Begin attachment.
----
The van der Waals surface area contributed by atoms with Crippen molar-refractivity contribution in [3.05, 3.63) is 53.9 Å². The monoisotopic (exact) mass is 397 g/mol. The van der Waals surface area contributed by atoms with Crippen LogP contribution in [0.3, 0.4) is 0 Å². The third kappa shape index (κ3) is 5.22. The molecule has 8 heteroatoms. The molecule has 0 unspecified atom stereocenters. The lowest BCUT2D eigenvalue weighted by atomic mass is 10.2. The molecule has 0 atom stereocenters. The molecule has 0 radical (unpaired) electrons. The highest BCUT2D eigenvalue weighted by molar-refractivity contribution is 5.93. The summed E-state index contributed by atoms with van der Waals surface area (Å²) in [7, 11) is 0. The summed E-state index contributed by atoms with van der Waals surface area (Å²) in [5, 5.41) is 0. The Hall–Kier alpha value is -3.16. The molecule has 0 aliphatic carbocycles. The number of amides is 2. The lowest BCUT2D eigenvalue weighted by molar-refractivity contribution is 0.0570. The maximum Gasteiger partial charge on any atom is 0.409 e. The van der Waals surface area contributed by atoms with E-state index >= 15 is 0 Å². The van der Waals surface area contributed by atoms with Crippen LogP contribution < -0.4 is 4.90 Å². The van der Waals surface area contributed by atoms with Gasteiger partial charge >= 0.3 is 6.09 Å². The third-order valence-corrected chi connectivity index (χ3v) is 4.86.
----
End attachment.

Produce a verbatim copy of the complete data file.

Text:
The van der Waals surface area contributed by atoms with Crippen molar-refractivity contribution in [3.05, 3.63) is 53.9 Å². The monoisotopic (exact) mass is 397 g/mol. The van der Waals surface area contributed by atoms with Crippen LogP contribution in [0.3, 0.4) is 0 Å². The third kappa shape index (κ3) is 5.22. The molecule has 8 heteroatoms. The molecule has 0 unspecified atom stereocenters. The lowest BCUT2D eigenvalue weighted by atomic mass is 10.2. The molecule has 0 atom stereocenters. The molecule has 0 radical (unpaired) electrons. The highest BCUT2D eigenvalue weighted by molar-refractivity contribution is 5.93. The summed E-state index contributed by atoms with van der Waals surface area (Å²) in [7, 11) is 0. The summed E-state index contributed by atoms with van der Waals surface area (Å²) in [5, 5.41) is 0. The Hall–Kier alpha value is -3.16. The molecule has 0 aliphatic carbocycles. The number of amides is 2. The lowest BCUT2D eigenvalue weighted by molar-refractivity contribution is 0.0570. The maximum Gasteiger partial charge on any atom is 0.409 e. The van der Waals surface area contributed by atoms with E-state index >= 15 is 0 Å². The van der Waals surface area contributed by atoms with Crippen LogP contribution < -0.4 is 4.90 Å². The van der Waals surface area contributed by atoms with Gasteiger partial charge >= 0.3 is 6.09 Å². The third-order valence-corrected chi connectivity index (χ3v) is 4.86.